The Draft National Education Policy has met with stiff resistance. Tamil chauvinist parties see it as an imposition
Politics around Hindi has been there in India ever since independence. Since the northern states had a bulk of the population, most of whom spoke Hindi, there has always been a motivation by certain Governments to promote the language as a national language — one that is spoken across the country. This has always aroused a level of anger among other large language populations, particularly in the south, where many languages are from a different language family, mainly the Dravidian language family. And in the largest Dravidian state, Tamil Nadu, there has always been a massive issue around Hindi for decades. It is the subject which gave birth to the Dravida Munnetra Kazhagam (DMK) when former Prime Minister Jawaharlal Nehru first broached the idea of making Hindi a primary language.
The heirs of M Karunanidhi see the new draft National Education Policy (NEP) as another attempt by the Central Government and North Indian politicians to push Hindi on an unwilling people. But while we can and will debate the politics of language in India, the fact that the issue did not generate the level of controversy that it used to is because Hindi has become gradually more popular thanks to Bollywood. More Indians speak and understand Hindi than ever before and credit shouldn’t just go to the movie industry but also the massive amounts of internal migration that has taken place.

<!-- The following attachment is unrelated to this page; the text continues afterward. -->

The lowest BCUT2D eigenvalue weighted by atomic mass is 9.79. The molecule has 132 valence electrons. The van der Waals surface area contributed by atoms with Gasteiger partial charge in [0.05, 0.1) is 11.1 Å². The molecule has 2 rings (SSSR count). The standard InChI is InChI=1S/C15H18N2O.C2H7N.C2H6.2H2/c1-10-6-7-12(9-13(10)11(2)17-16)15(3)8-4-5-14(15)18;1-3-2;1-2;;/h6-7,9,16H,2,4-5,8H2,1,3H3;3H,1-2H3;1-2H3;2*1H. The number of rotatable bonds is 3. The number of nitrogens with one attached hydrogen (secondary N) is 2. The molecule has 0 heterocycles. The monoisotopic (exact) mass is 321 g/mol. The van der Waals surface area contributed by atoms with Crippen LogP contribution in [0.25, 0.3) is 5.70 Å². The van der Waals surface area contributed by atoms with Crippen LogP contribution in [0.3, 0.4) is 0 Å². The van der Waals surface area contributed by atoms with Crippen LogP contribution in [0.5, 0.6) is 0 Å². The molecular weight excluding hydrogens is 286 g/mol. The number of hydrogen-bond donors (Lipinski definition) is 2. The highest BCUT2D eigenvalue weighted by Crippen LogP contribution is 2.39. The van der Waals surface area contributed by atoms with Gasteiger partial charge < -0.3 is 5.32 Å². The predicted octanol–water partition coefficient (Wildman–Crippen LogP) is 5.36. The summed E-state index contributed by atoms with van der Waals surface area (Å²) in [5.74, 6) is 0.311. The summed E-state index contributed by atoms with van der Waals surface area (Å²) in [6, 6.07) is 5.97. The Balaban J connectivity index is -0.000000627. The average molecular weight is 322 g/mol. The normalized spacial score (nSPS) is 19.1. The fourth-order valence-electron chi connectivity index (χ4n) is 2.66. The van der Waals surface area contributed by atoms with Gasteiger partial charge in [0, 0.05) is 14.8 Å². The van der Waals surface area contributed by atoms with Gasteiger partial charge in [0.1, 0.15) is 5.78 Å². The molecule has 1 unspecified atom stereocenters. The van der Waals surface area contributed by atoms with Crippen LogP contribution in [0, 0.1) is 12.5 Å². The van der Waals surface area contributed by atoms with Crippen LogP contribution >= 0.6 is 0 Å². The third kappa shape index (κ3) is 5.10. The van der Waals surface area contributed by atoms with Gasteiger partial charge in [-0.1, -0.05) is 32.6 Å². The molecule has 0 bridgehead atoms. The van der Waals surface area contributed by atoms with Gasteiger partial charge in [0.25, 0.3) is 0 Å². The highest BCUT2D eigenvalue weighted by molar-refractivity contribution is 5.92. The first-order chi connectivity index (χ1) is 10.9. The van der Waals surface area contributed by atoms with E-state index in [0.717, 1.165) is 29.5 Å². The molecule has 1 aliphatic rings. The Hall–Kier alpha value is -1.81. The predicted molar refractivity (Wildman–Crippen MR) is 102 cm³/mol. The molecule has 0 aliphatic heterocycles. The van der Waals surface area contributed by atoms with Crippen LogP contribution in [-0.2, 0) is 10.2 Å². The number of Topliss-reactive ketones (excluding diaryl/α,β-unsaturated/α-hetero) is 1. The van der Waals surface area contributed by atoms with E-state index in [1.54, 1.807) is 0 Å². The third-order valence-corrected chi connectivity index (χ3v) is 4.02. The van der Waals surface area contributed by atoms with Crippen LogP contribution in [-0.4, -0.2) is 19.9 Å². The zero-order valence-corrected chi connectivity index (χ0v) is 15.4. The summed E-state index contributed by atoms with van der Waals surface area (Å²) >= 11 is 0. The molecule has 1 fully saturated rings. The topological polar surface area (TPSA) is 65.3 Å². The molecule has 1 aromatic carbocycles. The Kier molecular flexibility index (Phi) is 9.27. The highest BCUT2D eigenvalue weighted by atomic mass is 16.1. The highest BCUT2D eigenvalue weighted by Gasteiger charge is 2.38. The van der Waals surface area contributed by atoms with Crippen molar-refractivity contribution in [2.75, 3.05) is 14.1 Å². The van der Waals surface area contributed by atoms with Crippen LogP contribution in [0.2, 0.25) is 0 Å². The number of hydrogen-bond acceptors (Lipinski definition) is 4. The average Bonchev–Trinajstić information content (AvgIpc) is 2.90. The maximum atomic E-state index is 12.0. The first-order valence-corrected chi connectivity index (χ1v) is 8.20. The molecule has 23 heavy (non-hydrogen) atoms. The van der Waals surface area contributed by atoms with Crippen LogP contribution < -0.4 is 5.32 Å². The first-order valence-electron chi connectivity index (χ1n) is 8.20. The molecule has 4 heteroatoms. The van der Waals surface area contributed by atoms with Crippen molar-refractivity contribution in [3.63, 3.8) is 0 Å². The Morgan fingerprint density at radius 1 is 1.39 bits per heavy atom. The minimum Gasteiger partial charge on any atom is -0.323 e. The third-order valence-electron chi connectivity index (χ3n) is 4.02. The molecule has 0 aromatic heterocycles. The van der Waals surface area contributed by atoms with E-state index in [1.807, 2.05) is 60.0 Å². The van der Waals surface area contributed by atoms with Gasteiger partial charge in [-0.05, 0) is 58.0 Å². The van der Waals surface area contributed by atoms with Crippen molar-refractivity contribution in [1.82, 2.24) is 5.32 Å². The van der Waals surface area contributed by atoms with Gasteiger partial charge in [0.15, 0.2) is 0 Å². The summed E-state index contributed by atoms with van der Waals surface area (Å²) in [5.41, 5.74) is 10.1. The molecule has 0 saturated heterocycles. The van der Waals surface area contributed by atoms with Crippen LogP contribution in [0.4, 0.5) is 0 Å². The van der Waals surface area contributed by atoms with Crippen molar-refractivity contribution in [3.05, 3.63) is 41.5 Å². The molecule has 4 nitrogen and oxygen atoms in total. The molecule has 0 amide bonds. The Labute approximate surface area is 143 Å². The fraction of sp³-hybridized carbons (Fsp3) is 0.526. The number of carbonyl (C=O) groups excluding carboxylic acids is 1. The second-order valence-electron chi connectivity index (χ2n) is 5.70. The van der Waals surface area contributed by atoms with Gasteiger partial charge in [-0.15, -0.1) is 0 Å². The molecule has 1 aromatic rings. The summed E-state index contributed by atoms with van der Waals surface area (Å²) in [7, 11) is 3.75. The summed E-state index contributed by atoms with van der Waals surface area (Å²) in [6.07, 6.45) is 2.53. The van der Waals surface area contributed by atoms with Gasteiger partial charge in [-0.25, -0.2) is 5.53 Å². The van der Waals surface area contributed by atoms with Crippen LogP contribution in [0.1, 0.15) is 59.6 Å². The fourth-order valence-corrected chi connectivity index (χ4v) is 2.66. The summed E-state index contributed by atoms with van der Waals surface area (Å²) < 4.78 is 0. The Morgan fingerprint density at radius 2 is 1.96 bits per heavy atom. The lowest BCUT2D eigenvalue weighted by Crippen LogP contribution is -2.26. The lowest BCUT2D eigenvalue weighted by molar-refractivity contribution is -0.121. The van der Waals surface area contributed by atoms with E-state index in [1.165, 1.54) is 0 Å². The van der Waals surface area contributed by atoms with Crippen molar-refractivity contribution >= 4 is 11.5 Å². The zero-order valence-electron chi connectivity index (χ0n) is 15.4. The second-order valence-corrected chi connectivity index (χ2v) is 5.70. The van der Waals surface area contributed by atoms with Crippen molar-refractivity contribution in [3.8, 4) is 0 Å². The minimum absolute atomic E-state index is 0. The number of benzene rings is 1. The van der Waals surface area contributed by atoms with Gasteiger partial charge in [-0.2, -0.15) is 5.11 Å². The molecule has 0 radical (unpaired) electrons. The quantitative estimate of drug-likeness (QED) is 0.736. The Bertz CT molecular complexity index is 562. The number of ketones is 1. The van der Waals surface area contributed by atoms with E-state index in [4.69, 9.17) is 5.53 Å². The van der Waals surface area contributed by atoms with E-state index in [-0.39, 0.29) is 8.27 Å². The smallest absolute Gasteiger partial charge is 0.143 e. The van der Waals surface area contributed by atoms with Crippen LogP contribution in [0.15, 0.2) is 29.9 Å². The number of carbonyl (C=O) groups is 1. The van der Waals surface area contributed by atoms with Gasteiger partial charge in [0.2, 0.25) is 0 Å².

But on the language front, it is a good proposal in the draft NEP where students in India are encouraged to learn another language outside the local language. This should not only be Hindi for students outside Hindi-speaking states but it should also give students in Hindi-speaking states the choice of learning a language of their choice. This would do wonders for national integration and would also allow students across India to understand and appreciate more cultures. It is said that speaking and understanding multiple languages wires the brain differently and it is not just speaking skills but also in analytical skills. It opens up new cultures and, thus, opens the mind to new and fresh ideas. Many Indians already speak three or more languages and have seen the benefits of that. This is not forcing a bad idea on children and nobody is arguing that complete fluency is required, but this is something that should be promoted and should not be seen as the primacy of one language over another.
Writer & Courtesy: The Pioneer